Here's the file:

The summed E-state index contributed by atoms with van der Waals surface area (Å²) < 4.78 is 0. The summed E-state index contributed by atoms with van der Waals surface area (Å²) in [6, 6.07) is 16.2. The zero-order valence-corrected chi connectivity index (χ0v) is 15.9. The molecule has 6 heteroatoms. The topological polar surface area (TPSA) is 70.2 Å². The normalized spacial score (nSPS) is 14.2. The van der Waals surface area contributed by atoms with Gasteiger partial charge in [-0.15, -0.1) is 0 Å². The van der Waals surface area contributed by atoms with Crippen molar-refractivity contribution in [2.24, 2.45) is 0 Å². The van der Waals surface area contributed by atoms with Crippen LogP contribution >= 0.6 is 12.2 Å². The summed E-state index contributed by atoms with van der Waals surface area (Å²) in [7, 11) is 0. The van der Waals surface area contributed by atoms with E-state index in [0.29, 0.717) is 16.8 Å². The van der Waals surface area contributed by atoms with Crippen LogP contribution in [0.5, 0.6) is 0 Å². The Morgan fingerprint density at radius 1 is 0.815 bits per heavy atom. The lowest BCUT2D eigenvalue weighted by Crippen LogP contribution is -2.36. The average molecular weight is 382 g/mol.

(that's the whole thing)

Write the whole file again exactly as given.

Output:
The summed E-state index contributed by atoms with van der Waals surface area (Å²) < 4.78 is 0. The summed E-state index contributed by atoms with van der Waals surface area (Å²) in [6, 6.07) is 16.2. The zero-order valence-corrected chi connectivity index (χ0v) is 15.9. The molecule has 6 heteroatoms. The topological polar surface area (TPSA) is 70.2 Å². The normalized spacial score (nSPS) is 14.2. The van der Waals surface area contributed by atoms with Gasteiger partial charge in [-0.15, -0.1) is 0 Å². The van der Waals surface area contributed by atoms with Crippen molar-refractivity contribution in [2.24, 2.45) is 0 Å². The van der Waals surface area contributed by atoms with Crippen LogP contribution >= 0.6 is 12.2 Å². The summed E-state index contributed by atoms with van der Waals surface area (Å²) in [7, 11) is 0. The van der Waals surface area contributed by atoms with E-state index in [0.29, 0.717) is 16.8 Å². The van der Waals surface area contributed by atoms with Crippen LogP contribution in [0.5, 0.6) is 0 Å². The Morgan fingerprint density at radius 1 is 0.815 bits per heavy atom. The lowest BCUT2D eigenvalue weighted by Crippen LogP contribution is -2.36. The average molecular weight is 382 g/mol.